Confirmed: L Train Tunnel to Shut for 18 Months Beginning in January 2019

An MTA official speaks at a Manhattan community meeting regarding the L train closure. Photo by Patrick Cashin via the Metropolitan Transportation Authortiy

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    Rumors regarding the L train’s impending shutdown have been confirmed: The Canarsie tube, which connects the L line from Brooklyn to Manhattan, will be completely shut down for 18 months of repairs beginning in January 2019, according to The New York Times.

    The L train will not run between 8th Avenue in Manhattan and Bedford Avenue in Williamsburg, meaning all five of Manhattan’s L train stations will be closed and there will be no L service between the two boroughs. Brooklyn service between the Lorimer Street and Canarsie stops will continue.

    Alternative options, such as a shuttle from the Bedford to the Marcy stop across the Williamsburg bridge to Essex, a new ferry and bus service, and increased service on nearby lines, are under consideration.

    L Train Shutdown Brooklyn Manhattan Bedford Station Closure

    The L train entering Morgan Avenue. That station will not be closed for the shutdown. Photo by Mary Hautman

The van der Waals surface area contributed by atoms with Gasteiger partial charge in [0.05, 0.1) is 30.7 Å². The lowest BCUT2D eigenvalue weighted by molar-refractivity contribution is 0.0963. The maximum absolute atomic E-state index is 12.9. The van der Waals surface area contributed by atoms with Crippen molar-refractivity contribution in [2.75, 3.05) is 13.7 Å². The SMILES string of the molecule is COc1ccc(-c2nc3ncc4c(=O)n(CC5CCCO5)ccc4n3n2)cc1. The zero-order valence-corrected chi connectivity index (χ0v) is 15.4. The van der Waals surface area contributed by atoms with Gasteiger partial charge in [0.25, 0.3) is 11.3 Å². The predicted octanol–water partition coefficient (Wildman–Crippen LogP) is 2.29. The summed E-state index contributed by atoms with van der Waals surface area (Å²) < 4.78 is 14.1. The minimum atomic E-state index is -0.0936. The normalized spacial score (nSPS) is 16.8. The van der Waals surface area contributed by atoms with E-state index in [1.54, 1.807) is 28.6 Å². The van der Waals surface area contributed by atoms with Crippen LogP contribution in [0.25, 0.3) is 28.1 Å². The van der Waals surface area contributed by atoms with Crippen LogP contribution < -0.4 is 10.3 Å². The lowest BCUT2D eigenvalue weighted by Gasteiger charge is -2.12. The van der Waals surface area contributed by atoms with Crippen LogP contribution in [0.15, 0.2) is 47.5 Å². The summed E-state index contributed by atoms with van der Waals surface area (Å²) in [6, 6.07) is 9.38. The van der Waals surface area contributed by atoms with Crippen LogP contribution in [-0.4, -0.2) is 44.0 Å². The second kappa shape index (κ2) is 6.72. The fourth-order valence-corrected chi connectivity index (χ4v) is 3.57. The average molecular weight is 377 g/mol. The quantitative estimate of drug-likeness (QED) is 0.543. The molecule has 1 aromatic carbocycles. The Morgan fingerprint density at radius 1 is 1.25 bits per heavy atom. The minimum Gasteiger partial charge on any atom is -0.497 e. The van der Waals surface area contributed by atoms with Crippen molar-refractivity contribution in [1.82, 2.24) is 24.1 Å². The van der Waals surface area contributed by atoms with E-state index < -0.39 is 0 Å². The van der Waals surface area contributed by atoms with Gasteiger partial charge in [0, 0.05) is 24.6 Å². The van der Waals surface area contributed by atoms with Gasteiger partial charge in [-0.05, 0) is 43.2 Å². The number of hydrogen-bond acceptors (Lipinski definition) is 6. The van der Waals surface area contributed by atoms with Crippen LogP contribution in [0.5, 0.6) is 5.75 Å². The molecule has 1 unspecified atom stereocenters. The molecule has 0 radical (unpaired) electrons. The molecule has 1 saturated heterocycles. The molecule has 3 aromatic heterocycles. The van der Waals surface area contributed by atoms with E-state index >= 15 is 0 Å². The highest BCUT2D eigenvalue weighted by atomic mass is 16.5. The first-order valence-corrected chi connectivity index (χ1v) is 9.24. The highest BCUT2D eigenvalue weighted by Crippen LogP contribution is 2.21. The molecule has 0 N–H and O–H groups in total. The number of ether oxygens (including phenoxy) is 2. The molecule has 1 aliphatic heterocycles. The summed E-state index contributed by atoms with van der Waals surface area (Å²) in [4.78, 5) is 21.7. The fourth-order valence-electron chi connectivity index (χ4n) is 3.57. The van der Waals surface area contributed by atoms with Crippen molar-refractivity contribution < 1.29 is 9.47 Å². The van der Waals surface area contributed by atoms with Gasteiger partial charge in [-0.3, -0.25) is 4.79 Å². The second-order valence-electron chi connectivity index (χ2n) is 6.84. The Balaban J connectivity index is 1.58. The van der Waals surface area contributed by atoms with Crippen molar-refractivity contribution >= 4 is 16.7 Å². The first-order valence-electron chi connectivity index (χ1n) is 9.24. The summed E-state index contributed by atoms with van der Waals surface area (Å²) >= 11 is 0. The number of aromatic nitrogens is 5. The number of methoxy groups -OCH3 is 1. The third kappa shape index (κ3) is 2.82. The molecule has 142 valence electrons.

The Canarsie tube, which was severely damaged during Hurricane Sandy in 2012, requires an estimated $800 million in repairs, a portion of which is anticipated to be federally funded, the Times reported. The total-shutdown option was chosen over an alternative plan to partially close the tunnel, allowing for limited service as repairs are made over a longer, three-year period.

    The MTA has been gauging public opinion on both options since its original announcement of the impending closure in January. A survey taken by the Riders Alliance found that 77 percent of affected New Yorkers preferred the total shutdown, the Times reported.

    L Train Shutdown Brooklyn Manhattan Bedford Station Closure 2019

    Workers pump seawater out of the L train tunnel following Hurricane Sandy. Photo by Patrick Cashin via the Metropolitan Transportation Authority

    The closure is anticipated to have a dramatic effect on Brooklynites reliant on the L, as those living off the crowded line in Williamsburg and Bushwick have limited alternatives for getting into the city.

    Although Gothamist previously reported the MTA has proposed everything from creating express bus lanes on bridges to having a fleet of shuttles ferrying riders to the M and J trains, predictions have been made that, in Williamsburg and Bushwick, residential rents will fall 15 percent, small retailers will suffer intensely, and rental developers could be hard hit as a direct result of the shutdown.

    A formal announcement from the MTA of the shutdown is anticipated for later today, according to the Times.

    [Source: NYT]

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